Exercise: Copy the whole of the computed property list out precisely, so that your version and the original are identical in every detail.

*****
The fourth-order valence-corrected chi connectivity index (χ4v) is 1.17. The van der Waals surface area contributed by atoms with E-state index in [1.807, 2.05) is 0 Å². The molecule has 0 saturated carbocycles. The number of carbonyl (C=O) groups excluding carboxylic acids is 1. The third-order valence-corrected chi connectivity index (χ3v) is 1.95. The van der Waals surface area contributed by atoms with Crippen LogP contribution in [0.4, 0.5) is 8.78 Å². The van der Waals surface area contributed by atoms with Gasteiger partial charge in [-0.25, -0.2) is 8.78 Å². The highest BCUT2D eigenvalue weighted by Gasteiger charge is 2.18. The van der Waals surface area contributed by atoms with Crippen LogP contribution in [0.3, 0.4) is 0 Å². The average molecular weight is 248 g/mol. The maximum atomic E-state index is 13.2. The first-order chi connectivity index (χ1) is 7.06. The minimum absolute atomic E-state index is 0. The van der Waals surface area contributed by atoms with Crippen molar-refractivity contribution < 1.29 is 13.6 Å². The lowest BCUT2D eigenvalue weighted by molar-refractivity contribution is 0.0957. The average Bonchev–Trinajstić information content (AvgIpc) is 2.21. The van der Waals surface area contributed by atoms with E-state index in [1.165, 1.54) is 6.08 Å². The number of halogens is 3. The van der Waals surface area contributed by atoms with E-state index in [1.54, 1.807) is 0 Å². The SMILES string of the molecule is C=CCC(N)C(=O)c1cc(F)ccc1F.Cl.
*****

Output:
The fourth-order valence-corrected chi connectivity index (χ4v) is 1.17. The van der Waals surface area contributed by atoms with E-state index in [1.807, 2.05) is 0 Å². The molecule has 0 saturated carbocycles. The number of carbonyl (C=O) groups excluding carboxylic acids is 1. The third-order valence-corrected chi connectivity index (χ3v) is 1.95. The van der Waals surface area contributed by atoms with Crippen LogP contribution in [0.4, 0.5) is 8.78 Å². The van der Waals surface area contributed by atoms with Gasteiger partial charge in [-0.25, -0.2) is 8.78 Å². The highest BCUT2D eigenvalue weighted by Gasteiger charge is 2.18. The van der Waals surface area contributed by atoms with Crippen LogP contribution in [0.3, 0.4) is 0 Å². The average molecular weight is 248 g/mol. The maximum atomic E-state index is 13.2. The first-order chi connectivity index (χ1) is 7.06. The minimum absolute atomic E-state index is 0. The van der Waals surface area contributed by atoms with Crippen molar-refractivity contribution < 1.29 is 13.6 Å². The lowest BCUT2D eigenvalue weighted by molar-refractivity contribution is 0.0957. The average Bonchev–Trinajstić information content (AvgIpc) is 2.21. The van der Waals surface area contributed by atoms with E-state index in [1.165, 1.54) is 6.08 Å². The number of halogens is 3. The van der Waals surface area contributed by atoms with E-state index in [1.54, 1.807) is 0 Å². The SMILES string of the molecule is C=CCC(N)C(=O)c1cc(F)ccc1F.Cl.